· At examination for discovery the plaintiff stated she did not have any other sources of income other than what she received from her employer, Swissport. She also said she did not own any other properties other than her primary residence. However, her income tax records showed significant amounts of rental income, and she later admitted at trial that she and her husband received rental income from a property she was on title for. Her reported rental income was more than she had ever earned from Swissport before the accident.
 I said I would return to the timing of the second offer There was nothing to prevent the defendants from providing the surveillance far sooner, given its importance; as noted above, it was completed in January 2018. The fact that it was disclosed in compliance with the rules does not mean that its timing cannot be a consideration with respect to the discretion to award double costs. As well the $65,000 offer, which was not delivered until five days before trial, could have been delivered sooner. This would have given the plaintiff more time to consider her position, without prejudicing the defendants. Therefore, in my view, the defendants should receive ordinary costs up to and including the first five days of trial and double costs after that.
Reasons for judgement were released this week by the BC Supreme Court, Chilliwack Registry, ordering a Plaintiff to pay double costs after having a personal injury lawsuit dismissed.
In the recent case (Sandhu v. Raveendran) the Plaintiff was a passenger in a vehicle driven by her husband which was involved in a parking lot collision with another vehicle with the Court noting “the contact between two vehicles was relatively superficial”. The lawsuit was ultimately dismissed with Mr. Justice Brown ruling “ In this case, I find a lack of convincing evidence that this minor, slow-moving parking lot accident caused the plaintiff any compensable injury. Accordingly, the plaintiff’s claims for damages are dismissed with costs.”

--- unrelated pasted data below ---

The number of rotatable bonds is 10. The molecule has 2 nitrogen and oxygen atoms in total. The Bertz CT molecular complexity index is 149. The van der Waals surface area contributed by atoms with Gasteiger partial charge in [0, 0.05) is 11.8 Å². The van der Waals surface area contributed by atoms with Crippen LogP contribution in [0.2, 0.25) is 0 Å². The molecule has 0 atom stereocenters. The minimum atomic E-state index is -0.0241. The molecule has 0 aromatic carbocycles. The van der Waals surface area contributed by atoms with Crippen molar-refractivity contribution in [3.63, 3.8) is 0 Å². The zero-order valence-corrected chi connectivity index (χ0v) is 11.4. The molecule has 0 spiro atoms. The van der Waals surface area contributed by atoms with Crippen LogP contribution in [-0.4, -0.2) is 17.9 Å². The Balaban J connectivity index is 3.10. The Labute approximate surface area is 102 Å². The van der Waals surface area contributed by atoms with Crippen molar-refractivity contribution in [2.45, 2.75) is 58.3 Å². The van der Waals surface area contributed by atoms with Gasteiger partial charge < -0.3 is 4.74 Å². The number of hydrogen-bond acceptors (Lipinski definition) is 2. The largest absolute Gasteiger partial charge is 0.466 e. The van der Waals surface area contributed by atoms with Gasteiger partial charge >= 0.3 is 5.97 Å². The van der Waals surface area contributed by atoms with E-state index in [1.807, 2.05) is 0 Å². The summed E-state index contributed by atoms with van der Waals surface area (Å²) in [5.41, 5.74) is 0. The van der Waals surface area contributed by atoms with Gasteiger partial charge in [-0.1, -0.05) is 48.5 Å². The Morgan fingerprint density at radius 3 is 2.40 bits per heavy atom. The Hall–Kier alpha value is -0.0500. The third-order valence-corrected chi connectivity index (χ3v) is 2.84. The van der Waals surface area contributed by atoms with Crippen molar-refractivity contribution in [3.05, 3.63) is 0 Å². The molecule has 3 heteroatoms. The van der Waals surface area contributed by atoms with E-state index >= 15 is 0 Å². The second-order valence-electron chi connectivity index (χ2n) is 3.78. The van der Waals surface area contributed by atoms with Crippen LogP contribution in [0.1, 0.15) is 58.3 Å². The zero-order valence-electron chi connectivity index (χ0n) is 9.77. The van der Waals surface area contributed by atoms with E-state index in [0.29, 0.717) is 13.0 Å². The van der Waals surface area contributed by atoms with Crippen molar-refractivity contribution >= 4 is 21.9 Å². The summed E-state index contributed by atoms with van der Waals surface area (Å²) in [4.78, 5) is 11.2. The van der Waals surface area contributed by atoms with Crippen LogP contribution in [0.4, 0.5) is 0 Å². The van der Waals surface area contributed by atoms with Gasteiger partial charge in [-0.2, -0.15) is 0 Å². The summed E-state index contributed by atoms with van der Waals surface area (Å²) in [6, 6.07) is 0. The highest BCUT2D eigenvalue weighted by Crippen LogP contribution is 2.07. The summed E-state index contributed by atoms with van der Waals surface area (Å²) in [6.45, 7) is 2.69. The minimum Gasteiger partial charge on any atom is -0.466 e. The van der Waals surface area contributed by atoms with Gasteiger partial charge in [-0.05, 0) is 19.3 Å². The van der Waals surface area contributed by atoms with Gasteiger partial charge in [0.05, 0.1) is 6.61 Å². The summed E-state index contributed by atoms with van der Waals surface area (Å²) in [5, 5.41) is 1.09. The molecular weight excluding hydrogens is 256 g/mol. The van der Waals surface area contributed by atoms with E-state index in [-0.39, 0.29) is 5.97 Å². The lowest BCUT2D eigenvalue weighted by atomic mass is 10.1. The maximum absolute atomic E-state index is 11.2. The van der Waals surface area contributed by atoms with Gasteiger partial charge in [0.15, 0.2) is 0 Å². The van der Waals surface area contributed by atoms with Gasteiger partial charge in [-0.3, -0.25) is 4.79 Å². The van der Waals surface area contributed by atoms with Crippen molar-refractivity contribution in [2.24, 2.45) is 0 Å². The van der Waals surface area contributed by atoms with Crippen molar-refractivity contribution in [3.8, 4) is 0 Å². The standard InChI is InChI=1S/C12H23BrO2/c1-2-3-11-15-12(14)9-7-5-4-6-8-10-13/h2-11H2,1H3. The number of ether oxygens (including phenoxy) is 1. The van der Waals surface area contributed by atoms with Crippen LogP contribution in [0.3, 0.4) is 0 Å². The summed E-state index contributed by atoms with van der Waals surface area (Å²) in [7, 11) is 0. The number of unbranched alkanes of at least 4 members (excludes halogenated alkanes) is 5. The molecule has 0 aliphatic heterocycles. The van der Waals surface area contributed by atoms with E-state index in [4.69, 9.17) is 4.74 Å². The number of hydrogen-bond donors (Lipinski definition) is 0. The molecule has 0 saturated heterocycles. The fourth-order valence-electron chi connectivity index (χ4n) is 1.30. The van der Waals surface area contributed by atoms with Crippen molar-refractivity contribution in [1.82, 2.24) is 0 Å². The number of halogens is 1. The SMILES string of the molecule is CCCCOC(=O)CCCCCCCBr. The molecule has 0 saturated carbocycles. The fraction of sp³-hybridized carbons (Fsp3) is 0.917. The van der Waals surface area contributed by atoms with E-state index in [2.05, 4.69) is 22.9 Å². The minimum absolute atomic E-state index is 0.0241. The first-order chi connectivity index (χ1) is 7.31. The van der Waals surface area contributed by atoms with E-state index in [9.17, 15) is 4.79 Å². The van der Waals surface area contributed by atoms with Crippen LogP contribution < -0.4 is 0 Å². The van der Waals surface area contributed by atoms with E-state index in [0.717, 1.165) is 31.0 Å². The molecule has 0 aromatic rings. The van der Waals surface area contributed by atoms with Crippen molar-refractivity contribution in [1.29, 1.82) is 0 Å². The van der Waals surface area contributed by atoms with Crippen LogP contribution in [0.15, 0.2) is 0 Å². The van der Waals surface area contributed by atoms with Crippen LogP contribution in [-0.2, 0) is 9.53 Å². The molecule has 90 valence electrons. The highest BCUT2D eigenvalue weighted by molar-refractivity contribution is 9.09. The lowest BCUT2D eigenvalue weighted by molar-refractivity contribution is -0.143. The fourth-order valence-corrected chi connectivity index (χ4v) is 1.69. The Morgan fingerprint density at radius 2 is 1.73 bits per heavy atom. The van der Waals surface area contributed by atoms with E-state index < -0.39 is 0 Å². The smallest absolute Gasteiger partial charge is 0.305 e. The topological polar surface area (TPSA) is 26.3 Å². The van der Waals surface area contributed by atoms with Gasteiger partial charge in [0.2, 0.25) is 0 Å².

Prior to trial ICBC made a formal settlement offer of $5,000. ICBC asked for double costs. The court agreed noting the offer ought to have been accepted. In granting the request for double costs Mr. Justice Brown provided the following reasons:
 The defendant submitted, reasonably, that considering the very minor nature of the collision, the plaintiff should have accepted the offer. Counsel for the defendants correctly pointed out no complicated issues required the plaintiff’s consideration before accepting the offer. There is no claim advanced for loss of past or future income and no future care costs claimed. Considering the very minor slow-motion contact between the vehicles, it cannot be reasonably maintained that there is any reasonable basis for such claims.
 I find the defendants entitled to double costs for the period between the date of the offer to settle, March 1, 2017, and the commencement of trial, on March 7, 2017. Considering all the circumstances, the offer ought reasonably to have been accepted by the plaintiff.
Reasons for judgement were published today by the BC Supreme Court, Vernon Registry, confirming that an order for double costs does not also mean a party is entitled to double disbursements.
In today’s case (Lafond v. Mandair) the Plaintiff was injured in a collision and sued for damages. Prior to trial the Plaintiff made a formal settlement offer of $300,000. At trial the Plaintiff beat this quantum being awarded just over $343,000.
The Plaintiff sought double costs and disbursements. The Defendant agreed double costs were in order but argued that double disbursements were not recoverable. The Court agreed and in doing so provided the following succinct reasons:
 Double costs may be awarded for some or all steps taken after delivery of the offer to settle. A step in the proceeding is a formal step that moves the action forward: Canadian National Railway Company v. Chiu, 2014 BCSC 75 at para. 7.